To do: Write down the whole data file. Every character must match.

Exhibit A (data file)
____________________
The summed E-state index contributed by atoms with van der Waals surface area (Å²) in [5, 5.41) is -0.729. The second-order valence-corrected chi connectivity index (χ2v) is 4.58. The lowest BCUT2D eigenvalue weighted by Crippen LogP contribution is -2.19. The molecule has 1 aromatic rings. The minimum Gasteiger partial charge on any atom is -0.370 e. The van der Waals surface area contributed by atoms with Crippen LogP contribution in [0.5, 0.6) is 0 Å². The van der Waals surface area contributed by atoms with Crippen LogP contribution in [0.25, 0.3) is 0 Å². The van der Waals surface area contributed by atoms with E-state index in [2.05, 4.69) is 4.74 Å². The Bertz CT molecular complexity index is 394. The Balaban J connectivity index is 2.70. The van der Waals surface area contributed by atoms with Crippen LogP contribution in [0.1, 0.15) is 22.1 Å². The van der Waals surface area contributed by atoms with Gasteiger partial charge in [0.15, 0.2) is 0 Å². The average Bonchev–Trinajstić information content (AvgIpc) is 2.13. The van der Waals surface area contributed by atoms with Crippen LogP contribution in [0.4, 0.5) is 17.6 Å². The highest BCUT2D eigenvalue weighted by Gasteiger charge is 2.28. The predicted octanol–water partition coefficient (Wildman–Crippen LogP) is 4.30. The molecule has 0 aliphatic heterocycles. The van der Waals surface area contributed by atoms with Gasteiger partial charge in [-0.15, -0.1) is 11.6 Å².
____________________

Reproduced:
The summed E-state index contributed by atoms with van der Waals surface area (Å²) in [5, 5.41) is -0.729. The second-order valence-corrected chi connectivity index (χ2v) is 4.58. The lowest BCUT2D eigenvalue weighted by Crippen LogP contribution is -2.19. The molecule has 1 aromatic rings. The minimum Gasteiger partial charge on any atom is -0.370 e. The van der Waals surface area contributed by atoms with Crippen LogP contribution in [0.5, 0.6) is 0 Å². The van der Waals surface area contributed by atoms with Crippen LogP contribution in [0.25, 0.3) is 0 Å². The van der Waals surface area contributed by atoms with E-state index in [2.05, 4.69) is 4.74 Å². The Bertz CT molecular complexity index is 394. The Balaban J connectivity index is 2.70. The van der Waals surface area contributed by atoms with Crippen LogP contribution in [0.1, 0.15) is 22.1 Å². The van der Waals surface area contributed by atoms with Gasteiger partial charge in [0.15, 0.2) is 0 Å². The average Bonchev–Trinajstić information content (AvgIpc) is 2.13. The van der Waals surface area contributed by atoms with Crippen LogP contribution in [0.4, 0.5) is 17.6 Å². The highest BCUT2D eigenvalue weighted by Gasteiger charge is 2.28. The predicted octanol–water partition coefficient (Wildman–Crippen LogP) is 4.30. The molecule has 0 aliphatic heterocycles. The van der Waals surface area contributed by atoms with Gasteiger partial charge in [-0.15, -0.1) is 11.6 Å².